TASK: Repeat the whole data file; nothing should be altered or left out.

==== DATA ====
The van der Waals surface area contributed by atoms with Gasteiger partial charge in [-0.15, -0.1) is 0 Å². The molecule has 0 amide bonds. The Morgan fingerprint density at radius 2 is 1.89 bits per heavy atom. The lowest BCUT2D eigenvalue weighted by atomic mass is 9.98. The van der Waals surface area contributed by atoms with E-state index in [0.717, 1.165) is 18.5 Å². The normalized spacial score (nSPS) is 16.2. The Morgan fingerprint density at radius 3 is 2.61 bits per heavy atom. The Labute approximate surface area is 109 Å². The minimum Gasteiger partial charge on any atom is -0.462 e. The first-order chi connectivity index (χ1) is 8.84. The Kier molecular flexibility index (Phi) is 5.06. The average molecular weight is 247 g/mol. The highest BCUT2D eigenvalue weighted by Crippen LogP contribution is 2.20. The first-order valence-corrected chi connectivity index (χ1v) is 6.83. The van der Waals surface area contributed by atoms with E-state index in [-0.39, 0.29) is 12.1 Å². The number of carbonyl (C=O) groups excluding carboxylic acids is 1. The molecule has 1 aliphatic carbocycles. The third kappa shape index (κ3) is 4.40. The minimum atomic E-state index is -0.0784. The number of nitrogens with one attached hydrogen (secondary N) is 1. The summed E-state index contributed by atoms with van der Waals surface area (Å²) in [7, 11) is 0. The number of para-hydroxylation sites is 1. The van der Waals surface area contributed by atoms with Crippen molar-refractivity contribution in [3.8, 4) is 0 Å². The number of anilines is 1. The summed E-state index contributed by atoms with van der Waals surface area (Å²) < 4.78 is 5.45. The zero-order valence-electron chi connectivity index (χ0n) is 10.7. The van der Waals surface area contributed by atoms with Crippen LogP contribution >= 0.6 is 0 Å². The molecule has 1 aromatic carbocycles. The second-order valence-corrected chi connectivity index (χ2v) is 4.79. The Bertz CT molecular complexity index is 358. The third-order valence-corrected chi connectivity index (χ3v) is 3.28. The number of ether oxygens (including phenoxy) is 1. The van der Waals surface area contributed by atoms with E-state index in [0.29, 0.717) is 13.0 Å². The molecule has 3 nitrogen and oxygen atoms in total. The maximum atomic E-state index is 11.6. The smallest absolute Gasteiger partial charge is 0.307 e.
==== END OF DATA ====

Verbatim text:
The van der Waals surface area contributed by atoms with Gasteiger partial charge in [-0.15, -0.1) is 0 Å². The molecule has 0 amide bonds. The Morgan fingerprint density at radius 2 is 1.89 bits per heavy atom. The lowest BCUT2D eigenvalue weighted by atomic mass is 9.98. The van der Waals surface area contributed by atoms with E-state index in [0.717, 1.165) is 18.5 Å². The normalized spacial score (nSPS) is 16.2. The Morgan fingerprint density at radius 3 is 2.61 bits per heavy atom. The Labute approximate surface area is 109 Å². The minimum Gasteiger partial charge on any atom is -0.462 e. The first-order chi connectivity index (χ1) is 8.84. The Kier molecular flexibility index (Phi) is 5.06. The average molecular weight is 247 g/mol. The highest BCUT2D eigenvalue weighted by Crippen LogP contribution is 2.20. The first-order valence-corrected chi connectivity index (χ1v) is 6.83. The van der Waals surface area contributed by atoms with E-state index in [-0.39, 0.29) is 12.1 Å². The number of carbonyl (C=O) groups excluding carboxylic acids is 1. The molecule has 1 aliphatic carbocycles. The third kappa shape index (κ3) is 4.40. The minimum atomic E-state index is -0.0784. The number of nitrogens with one attached hydrogen (secondary N) is 1. The summed E-state index contributed by atoms with van der Waals surface area (Å²) in [7, 11) is 0. The number of para-hydroxylation sites is 1. The van der Waals surface area contributed by atoms with Crippen molar-refractivity contribution in [3.8, 4) is 0 Å². The number of anilines is 1. The summed E-state index contributed by atoms with van der Waals surface area (Å²) < 4.78 is 5.45. The zero-order valence-electron chi connectivity index (χ0n) is 10.7. The van der Waals surface area contributed by atoms with Crippen LogP contribution >= 0.6 is 0 Å². The molecule has 1 aromatic carbocycles. The second-order valence-corrected chi connectivity index (χ2v) is 4.79. The Bertz CT molecular complexity index is 358. The third-order valence-corrected chi connectivity index (χ3v) is 3.28. The number of ether oxygens (including phenoxy) is 1. The van der Waals surface area contributed by atoms with E-state index in [0.29, 0.717) is 13.0 Å². The molecule has 3 nitrogen and oxygen atoms in total. The maximum atomic E-state index is 11.6. The smallest absolute Gasteiger partial charge is 0.307 e.